The major motion picture industry picked up millions of unexpected customers this past weekend as Americans flocked to the box office in the wake of the U.S. Presidential election, and there is evidence the surge could last for several weeks.
According to industry reports, the overall box office was just over $157 million, significantly higher than predicted.
“America went back to the movies this weekend,” said Jack MacKenzie, EVP of PSB, a leading entertainment market research firm. “It appears we collectively left work Friday or woke up Saturday and chose movies as the way to deal with whatever was on our minds. This upheaval bump could very well last throughout the important holiday season.”
Nearly every movie in theaters outperformed expectations, including movies that had opened on previous weekends. “The performance of ‘Dr. Strange’ and ‘Trolls’ was stunning,” MacKenzie said. “It suggests America held its collective breath the last week of the campaign and exhaled this weekend. It was opening weekend all over again.”
According to Box Office Mojo, “Trolls” took in $34 million, only a 24% drop from opening weekend. “Dr. Strange” took in $42.9 million, a little more than half of its opening weekend performance of $84 million. Other strong performers included “Hacksaw Ridge” ($10.6/-30%) and “The Accountant,” which raked in $4.4m—down only 25% from the prior week.
Leading the opening weekend pack was “Arrival,” which far exceeded expectations and tracking predictions by bringing in $24 million. According to exclusive exit poll data, VeriTES data shows that more than half of “Arrival’s” customers decided to see it same day. “Not only did nearly 33% more people make the sudden decision to escape to the movies this weekend than normally would – most of them chose to see a film about communicating with an alien species,” said Jeff Neuman, President of VeriTES. “While audiences have ever expanding platforms for entertainment, movies remain the most egalitarian and immediately accessible way for social escapism, a collective change the subject narrative.”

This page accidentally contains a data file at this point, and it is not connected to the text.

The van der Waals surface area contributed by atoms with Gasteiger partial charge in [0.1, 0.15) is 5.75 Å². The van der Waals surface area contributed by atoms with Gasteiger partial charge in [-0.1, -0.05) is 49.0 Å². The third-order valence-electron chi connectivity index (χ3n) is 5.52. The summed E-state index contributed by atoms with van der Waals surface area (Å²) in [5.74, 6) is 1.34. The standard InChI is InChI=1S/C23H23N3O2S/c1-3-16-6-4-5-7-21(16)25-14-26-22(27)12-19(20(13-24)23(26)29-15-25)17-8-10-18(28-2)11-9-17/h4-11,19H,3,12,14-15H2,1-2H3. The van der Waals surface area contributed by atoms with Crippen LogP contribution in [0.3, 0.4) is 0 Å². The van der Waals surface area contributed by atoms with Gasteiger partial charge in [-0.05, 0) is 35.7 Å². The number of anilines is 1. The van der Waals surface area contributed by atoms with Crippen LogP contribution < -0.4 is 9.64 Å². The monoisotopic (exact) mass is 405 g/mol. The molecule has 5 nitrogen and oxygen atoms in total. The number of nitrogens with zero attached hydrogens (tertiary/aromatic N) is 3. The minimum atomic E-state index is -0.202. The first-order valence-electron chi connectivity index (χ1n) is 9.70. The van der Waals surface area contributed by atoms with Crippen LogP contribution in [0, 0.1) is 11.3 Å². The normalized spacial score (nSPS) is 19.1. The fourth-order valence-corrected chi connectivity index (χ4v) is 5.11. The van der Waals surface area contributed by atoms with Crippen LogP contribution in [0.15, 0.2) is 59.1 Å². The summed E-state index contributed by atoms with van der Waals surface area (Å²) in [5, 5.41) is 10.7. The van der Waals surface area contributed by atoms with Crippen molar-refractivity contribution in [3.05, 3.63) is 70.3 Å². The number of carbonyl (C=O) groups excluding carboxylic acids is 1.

According to PSB and VeriTES analysis, the weekend performance is a repeat of prior box office performances following social upheaval. “If you go back to the economic crisis of 2009 and more recently the Brexit vote in the UK, movies have served as the nation’s salve before, said MacKenzie. “Our data tells us it is happening again.”
Given the historical data, combined with the continued social unrest, MacKenzie says it’s likely the US box office could be in for a good run. “The studios have tent-poles and big budget moves lined up over the next six weeks. This could be a situation where 1+1 equals more than 2 and could help Hollywood end the year in positive territory,” MacKenzie said.